The Art of Making Videos – Part 1 : The Basic Rules

Can you remember the last time you watched something on the internet? The chances are that you probably can, and that it was pretty recent. Thanks to websites like YouTube, it’s easier now more than ever to upload and watch videos online. I couple of weeks ago I went to a really interesting session on producing video content for online and mobile platforms, hosted by Openmute for the Art of Digital London programme.

By the end of the session, I realised just how important it was for arts organisations to make the most of the opportunities which video hosting can bring- whether to enhance a website experience, to market a certain performance or to just spread the word about something. I took down too many notes so I thought I would share some with you, and will host new topics on here through the next few days. Today, we will focus on the basic rules behind producing video content.

Before you begin embarking on a video project, ask yourselves:

– Who is the target audience, and where will they find your film?

– What are the objectives for the film? Is it to inform, is it to boost awareness of something, or to promote a production?

In trying to answer these questions, think about these tips:

– Length of your film- the general rule is not to exceed 5 minutes. If you think you have too much footage then produce two different versions – one can be 20 minutes long and one can be a condensed 3 minute version.

-Particularly for arts organisations, it is so important to convey the fact that downloading and watching a video is not the same as witnessing the experience in real life.

Explain your production rather than just showing the highlights. Film some audience feedback, or interviews with actors and directors. This grabs the viewer’s attention and arouses curiosity much more than having all the good bits served up on a plate! It’s important to mention here that there are always copyright issues when it comes to broadcasting artistic output (be it a performance, or even the music used as a background). Also be aware of the fact that even though a musician or actor may allow you consent to use their material in a video, this may at times still be unlawful, so always consult with the relevant unions prior to undertaking any sort of filming.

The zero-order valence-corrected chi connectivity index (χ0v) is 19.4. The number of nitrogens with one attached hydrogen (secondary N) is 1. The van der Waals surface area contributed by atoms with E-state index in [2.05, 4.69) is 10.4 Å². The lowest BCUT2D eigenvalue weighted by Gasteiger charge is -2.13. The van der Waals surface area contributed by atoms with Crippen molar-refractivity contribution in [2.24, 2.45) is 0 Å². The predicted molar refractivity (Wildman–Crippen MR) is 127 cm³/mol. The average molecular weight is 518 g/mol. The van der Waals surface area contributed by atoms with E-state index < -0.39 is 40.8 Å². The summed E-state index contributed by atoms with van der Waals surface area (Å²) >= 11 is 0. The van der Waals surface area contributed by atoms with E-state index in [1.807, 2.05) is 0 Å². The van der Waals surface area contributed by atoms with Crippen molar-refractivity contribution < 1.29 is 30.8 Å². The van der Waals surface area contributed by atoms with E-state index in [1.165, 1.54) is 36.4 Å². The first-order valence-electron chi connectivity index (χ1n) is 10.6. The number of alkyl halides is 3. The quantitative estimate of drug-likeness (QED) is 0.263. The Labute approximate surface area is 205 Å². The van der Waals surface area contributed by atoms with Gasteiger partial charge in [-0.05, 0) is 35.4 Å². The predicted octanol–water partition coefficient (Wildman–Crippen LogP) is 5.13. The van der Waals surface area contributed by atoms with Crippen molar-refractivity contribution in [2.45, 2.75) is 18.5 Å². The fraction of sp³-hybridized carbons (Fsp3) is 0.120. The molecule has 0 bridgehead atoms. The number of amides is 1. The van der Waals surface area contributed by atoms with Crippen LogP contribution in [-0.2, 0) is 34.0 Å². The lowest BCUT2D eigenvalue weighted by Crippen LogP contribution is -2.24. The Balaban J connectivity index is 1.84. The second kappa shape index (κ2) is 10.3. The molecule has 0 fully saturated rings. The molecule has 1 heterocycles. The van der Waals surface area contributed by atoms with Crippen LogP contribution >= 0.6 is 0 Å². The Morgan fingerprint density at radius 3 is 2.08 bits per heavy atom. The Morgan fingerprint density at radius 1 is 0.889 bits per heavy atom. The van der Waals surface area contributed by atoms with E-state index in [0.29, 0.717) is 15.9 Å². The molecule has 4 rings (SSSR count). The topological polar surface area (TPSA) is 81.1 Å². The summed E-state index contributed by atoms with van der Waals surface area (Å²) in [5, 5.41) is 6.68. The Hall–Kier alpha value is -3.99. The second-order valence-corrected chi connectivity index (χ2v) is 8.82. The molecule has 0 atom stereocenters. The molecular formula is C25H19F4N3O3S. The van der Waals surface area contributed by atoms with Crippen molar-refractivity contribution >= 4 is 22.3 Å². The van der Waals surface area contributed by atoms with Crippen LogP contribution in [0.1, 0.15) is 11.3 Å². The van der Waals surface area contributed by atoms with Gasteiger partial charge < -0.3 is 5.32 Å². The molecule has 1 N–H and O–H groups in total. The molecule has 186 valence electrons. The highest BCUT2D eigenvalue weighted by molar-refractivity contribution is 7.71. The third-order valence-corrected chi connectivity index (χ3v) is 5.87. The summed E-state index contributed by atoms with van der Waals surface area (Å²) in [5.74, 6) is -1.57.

– And one last tip: avoid trying to intentionally create viral videos- these very rarely become star attractions, and your audience are savvy enough to realise if something has been staged.

A great example of an organisation demonstrating these guidelines are the Zurich Chamber Orchestra, who I have featured on this blog before. Check out their famous video below- I hope it inspires you!

That’s it for today. Next, we’ll be looking at all the different ways to distribute a film online.

Zurich Chamber Orchestra play on the power of Emotion

ZKO_HeartbeatI’ve only just discovered Zurich Chamber Orchestra’s powerful and innovative advertising campaigns. Last year, the Orchestra launched an online viral that likened music to a rollercoaster, becoming an online hit with over quarter of a million views on Youtube. This year, the Orchestra’s continued it’s theme of emotion by focusing on the human anatomy and it’s response to powerful music. If you feel inspired by Zurich’s campaign and want to make your own online video, check out our ‘Art of Making Videos’ series by clicking here.